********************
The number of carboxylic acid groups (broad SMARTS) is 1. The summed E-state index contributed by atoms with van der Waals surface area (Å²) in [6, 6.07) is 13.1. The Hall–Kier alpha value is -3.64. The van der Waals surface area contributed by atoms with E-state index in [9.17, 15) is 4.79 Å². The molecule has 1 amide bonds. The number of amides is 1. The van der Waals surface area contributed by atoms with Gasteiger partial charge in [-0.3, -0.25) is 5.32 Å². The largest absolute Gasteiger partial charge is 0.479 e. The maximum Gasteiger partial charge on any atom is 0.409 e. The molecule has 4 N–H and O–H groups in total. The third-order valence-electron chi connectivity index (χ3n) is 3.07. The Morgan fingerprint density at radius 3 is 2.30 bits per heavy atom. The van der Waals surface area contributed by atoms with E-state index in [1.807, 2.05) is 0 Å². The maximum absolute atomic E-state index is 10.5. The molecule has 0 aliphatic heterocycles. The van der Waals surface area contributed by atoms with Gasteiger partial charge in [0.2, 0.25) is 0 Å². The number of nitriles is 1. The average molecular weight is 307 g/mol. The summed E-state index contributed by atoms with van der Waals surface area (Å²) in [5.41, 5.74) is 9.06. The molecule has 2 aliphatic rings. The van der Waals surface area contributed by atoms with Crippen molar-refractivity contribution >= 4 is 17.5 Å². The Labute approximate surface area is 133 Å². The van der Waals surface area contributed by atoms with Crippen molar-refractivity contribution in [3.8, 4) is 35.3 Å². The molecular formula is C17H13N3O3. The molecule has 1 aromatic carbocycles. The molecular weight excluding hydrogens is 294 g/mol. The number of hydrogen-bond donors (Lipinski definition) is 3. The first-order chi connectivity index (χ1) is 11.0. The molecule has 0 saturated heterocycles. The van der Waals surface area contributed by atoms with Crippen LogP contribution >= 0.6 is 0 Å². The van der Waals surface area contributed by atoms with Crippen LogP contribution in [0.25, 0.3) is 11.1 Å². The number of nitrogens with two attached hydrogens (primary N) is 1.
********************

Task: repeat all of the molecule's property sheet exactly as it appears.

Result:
The number of carboxylic acid groups (broad SMARTS) is 1. The summed E-state index contributed by atoms with van der Waals surface area (Å²) in [6, 6.07) is 13.1. The Hall–Kier alpha value is -3.64. The van der Waals surface area contributed by atoms with E-state index in [9.17, 15) is 4.79 Å². The molecule has 1 amide bonds. The number of amides is 1. The van der Waals surface area contributed by atoms with Gasteiger partial charge in [-0.3, -0.25) is 5.32 Å². The largest absolute Gasteiger partial charge is 0.479 e. The maximum Gasteiger partial charge on any atom is 0.409 e. The molecule has 4 N–H and O–H groups in total. The third-order valence-electron chi connectivity index (χ3n) is 3.07. The Morgan fingerprint density at radius 3 is 2.30 bits per heavy atom. The van der Waals surface area contributed by atoms with E-state index in [1.807, 2.05) is 0 Å². The maximum absolute atomic E-state index is 10.5. The molecule has 0 aliphatic heterocycles. The van der Waals surface area contributed by atoms with Gasteiger partial charge in [0.2, 0.25) is 0 Å². The number of nitriles is 1. The average molecular weight is 307 g/mol. The summed E-state index contributed by atoms with van der Waals surface area (Å²) in [5.41, 5.74) is 9.06. The molecule has 2 aliphatic rings. The van der Waals surface area contributed by atoms with Crippen molar-refractivity contribution >= 4 is 17.5 Å². The Labute approximate surface area is 133 Å². The van der Waals surface area contributed by atoms with Crippen molar-refractivity contribution in [3.8, 4) is 35.3 Å². The molecular formula is C17H13N3O3. The molecule has 1 aromatic carbocycles. The molecular weight excluding hydrogens is 294 g/mol. The number of hydrogen-bond donors (Lipinski definition) is 3. The first-order chi connectivity index (χ1) is 11.0. The molecule has 0 saturated heterocycles. The van der Waals surface area contributed by atoms with Crippen LogP contribution >= 0.6 is 0 Å². The van der Waals surface area contributed by atoms with Crippen LogP contribution in [0.25, 0.3) is 11.1 Å². The number of nitrogens with two attached hydrogens (primary N) is 1.